BILLINGS - In the upcoming year, a bill will be reviewed by the Montana Legislature that would regulate sober living homes in the state and would have a big impact in Billings.
There are 37 sober living homes in Billings, which accounts for nearly 80 percent of all such homes in the entire state. Recently, these homes were thrust into the spotlight when a fire destroyed one owned by Sober Beginnings on the city's west end leaving all 13 of the residents homeless.
Kacy Keith is one of the managers of Sober Beginnings. She said they have found most of the residents a new home, but that it is difficult to return to what's left of the building.
“Everything down to the foundation will have to be torn down to be rebuilt, and we’re not for sure yet what we’re going to do,” Keith said. “We are a residential house that gets people together in a family unit to help support each other. They’re accountable to each other, they’re accountable to us."
It's circumstances like this house fire, and the sudden increase of sober homes in Billings, that has led legislators in the state to draft a bill to help regulate the current system. Yellowstone County Attorney Scott Twito is a part of the committee that put it together.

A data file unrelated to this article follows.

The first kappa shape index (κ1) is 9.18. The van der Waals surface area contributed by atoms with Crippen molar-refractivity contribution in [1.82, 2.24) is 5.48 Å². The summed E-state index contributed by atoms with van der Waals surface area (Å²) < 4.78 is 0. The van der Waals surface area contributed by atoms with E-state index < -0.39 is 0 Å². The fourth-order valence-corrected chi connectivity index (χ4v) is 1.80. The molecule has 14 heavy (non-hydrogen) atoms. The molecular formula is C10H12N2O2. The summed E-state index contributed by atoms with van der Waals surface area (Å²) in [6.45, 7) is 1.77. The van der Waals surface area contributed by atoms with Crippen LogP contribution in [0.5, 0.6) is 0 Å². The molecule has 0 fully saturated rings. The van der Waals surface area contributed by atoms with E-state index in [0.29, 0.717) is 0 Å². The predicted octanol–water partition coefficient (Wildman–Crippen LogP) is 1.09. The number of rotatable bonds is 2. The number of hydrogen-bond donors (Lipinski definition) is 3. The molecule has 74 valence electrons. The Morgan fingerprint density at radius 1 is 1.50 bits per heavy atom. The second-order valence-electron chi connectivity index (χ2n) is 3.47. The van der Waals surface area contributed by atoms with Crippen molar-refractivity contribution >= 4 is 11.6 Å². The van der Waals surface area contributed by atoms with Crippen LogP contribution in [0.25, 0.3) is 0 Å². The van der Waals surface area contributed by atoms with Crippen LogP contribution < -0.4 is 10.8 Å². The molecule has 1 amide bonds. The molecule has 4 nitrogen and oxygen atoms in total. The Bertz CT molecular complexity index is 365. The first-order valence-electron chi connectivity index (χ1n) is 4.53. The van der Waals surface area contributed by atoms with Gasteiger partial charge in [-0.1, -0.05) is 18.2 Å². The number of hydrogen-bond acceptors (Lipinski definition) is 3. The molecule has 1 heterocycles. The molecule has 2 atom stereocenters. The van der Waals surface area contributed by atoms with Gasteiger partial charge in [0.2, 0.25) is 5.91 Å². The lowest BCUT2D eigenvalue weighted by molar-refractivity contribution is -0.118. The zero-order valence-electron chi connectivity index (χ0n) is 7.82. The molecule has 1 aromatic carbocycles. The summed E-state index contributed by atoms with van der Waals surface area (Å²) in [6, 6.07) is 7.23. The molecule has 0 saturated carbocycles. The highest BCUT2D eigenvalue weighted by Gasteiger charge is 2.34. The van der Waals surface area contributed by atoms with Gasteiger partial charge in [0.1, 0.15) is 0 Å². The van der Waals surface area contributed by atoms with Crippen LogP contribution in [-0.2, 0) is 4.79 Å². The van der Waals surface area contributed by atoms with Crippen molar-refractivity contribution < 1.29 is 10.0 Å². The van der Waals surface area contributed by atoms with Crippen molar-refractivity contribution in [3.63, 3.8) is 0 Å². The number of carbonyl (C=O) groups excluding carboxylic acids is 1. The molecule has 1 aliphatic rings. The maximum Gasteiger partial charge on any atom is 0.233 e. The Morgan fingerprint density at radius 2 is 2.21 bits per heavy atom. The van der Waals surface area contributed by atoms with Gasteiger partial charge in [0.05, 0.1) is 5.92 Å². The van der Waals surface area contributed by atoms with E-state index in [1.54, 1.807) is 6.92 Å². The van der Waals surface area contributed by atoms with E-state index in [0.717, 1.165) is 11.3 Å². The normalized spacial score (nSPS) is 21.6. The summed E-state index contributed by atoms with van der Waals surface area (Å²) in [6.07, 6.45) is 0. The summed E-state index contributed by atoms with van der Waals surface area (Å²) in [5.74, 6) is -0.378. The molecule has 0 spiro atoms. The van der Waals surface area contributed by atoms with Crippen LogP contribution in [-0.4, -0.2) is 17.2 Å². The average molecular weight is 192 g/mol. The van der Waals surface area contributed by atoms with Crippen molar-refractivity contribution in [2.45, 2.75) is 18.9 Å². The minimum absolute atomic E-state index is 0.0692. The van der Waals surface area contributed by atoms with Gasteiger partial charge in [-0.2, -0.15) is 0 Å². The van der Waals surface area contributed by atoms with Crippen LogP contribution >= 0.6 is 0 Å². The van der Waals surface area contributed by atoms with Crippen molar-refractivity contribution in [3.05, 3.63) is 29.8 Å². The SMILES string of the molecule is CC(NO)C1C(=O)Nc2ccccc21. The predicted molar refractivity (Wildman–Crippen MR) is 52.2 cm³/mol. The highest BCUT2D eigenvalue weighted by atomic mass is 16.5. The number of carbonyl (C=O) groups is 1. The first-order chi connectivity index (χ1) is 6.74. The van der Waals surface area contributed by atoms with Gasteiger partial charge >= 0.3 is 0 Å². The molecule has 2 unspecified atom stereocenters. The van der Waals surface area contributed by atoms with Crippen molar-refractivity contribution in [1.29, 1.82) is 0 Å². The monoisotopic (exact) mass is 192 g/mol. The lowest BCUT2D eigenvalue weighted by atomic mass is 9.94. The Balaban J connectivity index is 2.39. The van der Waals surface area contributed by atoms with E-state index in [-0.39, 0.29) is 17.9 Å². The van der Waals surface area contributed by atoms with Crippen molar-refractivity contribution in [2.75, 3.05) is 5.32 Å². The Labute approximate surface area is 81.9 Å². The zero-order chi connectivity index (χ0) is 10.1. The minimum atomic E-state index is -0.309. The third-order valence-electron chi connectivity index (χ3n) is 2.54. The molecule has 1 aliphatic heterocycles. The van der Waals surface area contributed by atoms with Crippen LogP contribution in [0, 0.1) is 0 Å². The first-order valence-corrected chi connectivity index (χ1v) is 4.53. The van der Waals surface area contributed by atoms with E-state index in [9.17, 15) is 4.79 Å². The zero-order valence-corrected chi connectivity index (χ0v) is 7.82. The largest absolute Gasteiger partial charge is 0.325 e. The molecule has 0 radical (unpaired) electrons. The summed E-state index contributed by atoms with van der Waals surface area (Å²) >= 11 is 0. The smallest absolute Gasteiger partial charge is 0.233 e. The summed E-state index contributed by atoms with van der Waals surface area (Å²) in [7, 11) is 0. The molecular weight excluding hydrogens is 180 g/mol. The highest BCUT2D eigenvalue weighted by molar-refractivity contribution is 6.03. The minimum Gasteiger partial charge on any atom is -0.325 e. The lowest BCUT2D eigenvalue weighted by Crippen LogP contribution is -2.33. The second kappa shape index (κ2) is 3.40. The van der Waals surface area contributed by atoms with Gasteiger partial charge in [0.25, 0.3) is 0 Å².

“This bill attempts to correct all of those gaps in oversight and regulation," Twito said. "What we saw back in 2019 was an explosion of them, specifically in Billings."
The bill is being carried by Sen. Barry Usher, a Republican from Billings. Twito said the bill is designed to make sure that these homes are run for the right reasons.
“If you read the bill, it’s not terribly intrusive," Twito said. "The council, and hopefully the legislature when they work through this bill realize that these places are needed but they need to be run correctly."
For some home managers like Keith, they are apprehensive that regulation will take away the effectiveness of their organization.
“It just seems like whenever government gets involved in some of these things that are working so well, you know, is it going to help them or is it going to hurt?" Keith said.
But Twito is adamant that the bill won't take the service away but will only improve the current system in place.
“There are portions of the bill that protect these folks, because we want these places to be habitable so that they have a place to live,” Twito said.
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